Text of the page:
One of the many terms that you'll likely come across during your working life is "career competency." Competencies are skills, knowledge or abilities that enable good performance in a particular role. Most of these competencies are learned in a work environment rather than through formal education. For example, a graduate degree in medicine doesn't guarantee success in physical therapy. If you want to succeed, you'll need certain career competencies such as sensitivity to the needs of others.
Effect on Productivity
According to research cited by the American Society for Training & Development, some individuals may be 20 times more productive than others. This productivity does not happen because of some magic formula. Top performers in any given job perform well because they have the relevant competencies required for the job. Employers hire individuals who can outperform others because the result is a more efficient and productive company.
Organizations look for demonstrated competencies such as effective decision making, exhaustive planning and the ability to manage change for people in senior positions. In entry level positions, they might look for technical knowledge, speed and efficiency in completing tasks, while adaptability and teamwork skills would serve a mid-level career professional well. Personal attributes such as self motivation, integrity, willingness to learn and creativity are also favored competencies.
Your career competencies are clues to areas in which you'll perform well. For example, if you are decisive and have a knack for influencing others, you might be suited for a manager's role. Knowing your competencies can help you decide the skills, capabilities and knowledge you need to acquire to move ahead in your career. Competency awareness is also helpful in determining additional training you might need before pursuing a particular job or career.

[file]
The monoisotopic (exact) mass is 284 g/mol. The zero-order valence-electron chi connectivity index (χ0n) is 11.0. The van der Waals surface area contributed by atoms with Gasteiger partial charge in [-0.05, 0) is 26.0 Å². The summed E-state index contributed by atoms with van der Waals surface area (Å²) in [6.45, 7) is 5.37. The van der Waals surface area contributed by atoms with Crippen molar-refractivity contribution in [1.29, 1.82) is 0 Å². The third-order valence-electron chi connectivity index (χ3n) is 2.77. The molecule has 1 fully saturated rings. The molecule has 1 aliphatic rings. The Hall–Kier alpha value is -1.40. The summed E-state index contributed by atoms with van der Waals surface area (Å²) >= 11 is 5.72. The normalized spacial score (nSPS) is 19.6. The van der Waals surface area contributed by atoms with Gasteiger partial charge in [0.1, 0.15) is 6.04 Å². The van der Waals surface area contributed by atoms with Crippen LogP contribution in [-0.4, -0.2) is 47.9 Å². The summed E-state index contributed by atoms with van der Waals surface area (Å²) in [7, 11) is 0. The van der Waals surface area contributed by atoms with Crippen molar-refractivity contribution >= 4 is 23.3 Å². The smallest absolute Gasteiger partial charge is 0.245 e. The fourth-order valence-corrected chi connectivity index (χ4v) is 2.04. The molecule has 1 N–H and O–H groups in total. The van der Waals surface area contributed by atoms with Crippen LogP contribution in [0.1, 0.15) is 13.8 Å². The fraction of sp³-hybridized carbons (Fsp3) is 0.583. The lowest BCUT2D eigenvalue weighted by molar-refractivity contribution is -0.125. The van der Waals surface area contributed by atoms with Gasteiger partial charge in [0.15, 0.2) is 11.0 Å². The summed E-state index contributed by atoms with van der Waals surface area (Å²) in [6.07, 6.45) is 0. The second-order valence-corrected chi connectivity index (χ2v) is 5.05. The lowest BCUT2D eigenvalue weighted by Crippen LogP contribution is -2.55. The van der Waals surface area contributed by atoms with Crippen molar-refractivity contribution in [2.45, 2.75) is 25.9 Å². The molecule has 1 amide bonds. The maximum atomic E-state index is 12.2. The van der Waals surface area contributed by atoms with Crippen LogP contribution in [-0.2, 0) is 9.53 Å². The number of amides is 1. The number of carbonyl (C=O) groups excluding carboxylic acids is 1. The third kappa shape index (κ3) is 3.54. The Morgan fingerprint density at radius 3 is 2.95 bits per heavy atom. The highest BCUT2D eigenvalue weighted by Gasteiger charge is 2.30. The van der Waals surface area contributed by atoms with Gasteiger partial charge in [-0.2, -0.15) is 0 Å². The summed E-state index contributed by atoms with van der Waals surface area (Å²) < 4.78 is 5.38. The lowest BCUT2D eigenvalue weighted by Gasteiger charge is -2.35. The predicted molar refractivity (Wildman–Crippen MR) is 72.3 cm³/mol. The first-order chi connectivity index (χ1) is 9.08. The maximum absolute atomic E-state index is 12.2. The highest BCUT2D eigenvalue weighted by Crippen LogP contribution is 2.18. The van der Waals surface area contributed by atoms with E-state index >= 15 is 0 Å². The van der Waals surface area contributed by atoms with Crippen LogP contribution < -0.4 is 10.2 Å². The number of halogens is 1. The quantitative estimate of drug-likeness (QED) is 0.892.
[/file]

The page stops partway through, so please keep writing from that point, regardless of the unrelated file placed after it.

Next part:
Structured job interviews are likely to probe your use of certain competencies. For example, an interviewer might ask a prospective manager to discuss a situation in which she resolved a conflict. A project manager might be asked to discuss a time when projects with equal priorities landed on his desk. In these situations, the interviewer is in search of examples that demonstrate the interviewee's use of competencies such as leadership, organization, negotiating, creativity and communication to resolve issues.
- Jupiterimages/Brand X Pictures/Getty Images
- Routine Interview Questions
- How to Deal With Criticism in the Workplace
- Resume Writing for Senior Executives
- Importance of Good Job Performance
- Questions to Ask Your Boss Regarding Job Performance
- How to Identify a Bad Boss at a Job Interview
- The SOAR Interview Process
- How to Deal With Insecure Employees